Well, sometimes it’s not so much the styles of the 2 fighters, as it is a simple matter of 1 man being exactly the wrong fighter for the other guy.

Eder Jofre had Fighting Harada:

Willie Pep had Sandy Saddler:

And Shane Mosley had Vernon Forrest:

…And to a lesser extent Winky Wright, but he doesn’t count on account of him being a problem for, let’s see, just about EVERYONE.

Well, maybe not Paul Williams...

Sugar Shane never beat Vernon Forrest, and now, through the mysterious machinations of the vile beast that is boxing promotion, Shane Mosley is hours away from facing the last man to fight, and defeat Forrest, Sergio Mora.

Yeah... He held that belt for about 5 minutes...

Personally, I don’t get it.

I don’t get how Sergio Mora has managed to somehow remain at all relevant in the sport of boxing after his stint on Sylvester Stallone’s ill-fated reality program, The Contender.

He’s fought a total of 8 times since winning The Contender, way back in 2005.

*GASP!* You mean he BEAT Peter Mandredo!? TWICE!? Sarcasm, folks: It's for dinner.

Unless you’re Sugar Ray Leonard and can repeatedly retire, unretire, and otherwise pick and choose whatever world champion at whatever weight class you want to fight at any given moment, simply because you’re SUGAR FUCKING RAY LEONARD, then there’s no way you should expect to find success in boxing by fighting 8 times in 5 years.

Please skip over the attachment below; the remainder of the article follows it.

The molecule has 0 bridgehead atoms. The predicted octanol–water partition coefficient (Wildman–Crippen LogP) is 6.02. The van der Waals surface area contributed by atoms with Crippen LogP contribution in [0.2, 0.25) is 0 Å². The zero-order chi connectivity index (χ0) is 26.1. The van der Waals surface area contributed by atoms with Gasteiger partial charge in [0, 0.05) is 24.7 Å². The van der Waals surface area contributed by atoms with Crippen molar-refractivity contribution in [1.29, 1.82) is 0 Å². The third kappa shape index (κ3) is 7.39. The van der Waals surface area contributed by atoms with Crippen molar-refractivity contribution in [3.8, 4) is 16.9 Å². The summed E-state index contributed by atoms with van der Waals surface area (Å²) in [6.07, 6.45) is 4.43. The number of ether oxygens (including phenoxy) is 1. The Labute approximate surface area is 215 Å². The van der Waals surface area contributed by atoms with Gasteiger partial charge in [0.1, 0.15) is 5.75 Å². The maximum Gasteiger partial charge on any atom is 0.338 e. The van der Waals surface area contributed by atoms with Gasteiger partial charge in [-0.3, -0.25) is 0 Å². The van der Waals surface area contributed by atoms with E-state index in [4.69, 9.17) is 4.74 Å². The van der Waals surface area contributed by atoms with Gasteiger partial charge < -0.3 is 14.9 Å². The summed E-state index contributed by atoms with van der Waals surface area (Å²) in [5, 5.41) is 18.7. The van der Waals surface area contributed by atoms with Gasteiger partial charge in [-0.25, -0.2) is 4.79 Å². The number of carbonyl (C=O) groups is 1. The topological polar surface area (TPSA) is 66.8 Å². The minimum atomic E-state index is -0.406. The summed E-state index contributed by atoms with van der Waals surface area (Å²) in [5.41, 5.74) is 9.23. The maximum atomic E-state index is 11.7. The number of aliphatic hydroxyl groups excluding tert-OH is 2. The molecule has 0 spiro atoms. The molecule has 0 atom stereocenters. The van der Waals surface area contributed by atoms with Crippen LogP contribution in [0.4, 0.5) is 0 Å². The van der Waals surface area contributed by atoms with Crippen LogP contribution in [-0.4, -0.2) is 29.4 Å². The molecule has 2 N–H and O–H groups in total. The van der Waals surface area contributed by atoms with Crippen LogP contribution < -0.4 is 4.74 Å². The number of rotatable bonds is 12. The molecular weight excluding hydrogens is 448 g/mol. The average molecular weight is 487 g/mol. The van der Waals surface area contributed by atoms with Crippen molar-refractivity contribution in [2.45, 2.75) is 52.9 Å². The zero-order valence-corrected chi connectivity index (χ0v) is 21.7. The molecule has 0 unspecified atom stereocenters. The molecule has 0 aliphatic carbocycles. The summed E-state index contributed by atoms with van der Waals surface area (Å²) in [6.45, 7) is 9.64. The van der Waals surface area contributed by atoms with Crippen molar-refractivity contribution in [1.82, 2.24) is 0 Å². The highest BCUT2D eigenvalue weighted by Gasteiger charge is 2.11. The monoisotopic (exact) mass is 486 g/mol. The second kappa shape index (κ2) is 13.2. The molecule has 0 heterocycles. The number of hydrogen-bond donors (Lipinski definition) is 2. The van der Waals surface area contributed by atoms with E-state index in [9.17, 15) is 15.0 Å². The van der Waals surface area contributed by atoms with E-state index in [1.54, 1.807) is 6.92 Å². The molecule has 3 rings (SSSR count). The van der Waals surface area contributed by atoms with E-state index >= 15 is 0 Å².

The point is, I fail to see the beauty of Sergio Mora’s soul, and thusly can’t help but feel that he’s being fed to Mosley for yet another comeback attempt.

Of course, everyone already knows that part.

The part of this that makes me feel weird, is what happens when you read into this particular match-up a little deeper than I think we’re supposed to.

Vernon Forrest is dead.

He was murdered on July 15th 2009 during an armed robbery attempt at a gas station.

Despite some recent downtime in his career due to reconstructive surgery, his talents had remained fairly well-preserved up until his death, such that it was difficult to ever discount his abilities despite his lack of marquee, “name;” value.

Sergio Mora beat Vernon Forrest, only to have the Light Middleweight title snatched away from him in their immediate rematch.

Pictured: Sergio Mora post-WBC Belt snatch-ery.

Forrest died a champion.

Now Sugar Shane “wants” a crack at Sergio Mora (I’m sure he had nothing to do with the match-making process).

Hmm, now that I think of it, Ricardo Mayorga also beat Vernon Forrest, TWICE.

In fact he flattened his ass like a opossum on a busy country road.

Wasn’t it just 2 years ago that Sugar Shane knocked out El Matador after a hard fought battle?

Pictured: A frustrating, awkward battle with a wonderful finish.

Come to think of it, isn’t it interesting that Sergio Mora and Ricardo Mayorga were the only fighters to ever defeat Vernon Forrest?

I smell someone’s lame attempt at earning their redemption via proxy.

Sort of a “I beat the men that beat the guy that beat me” thing.

It’s childish, but it happens all the time in boxing.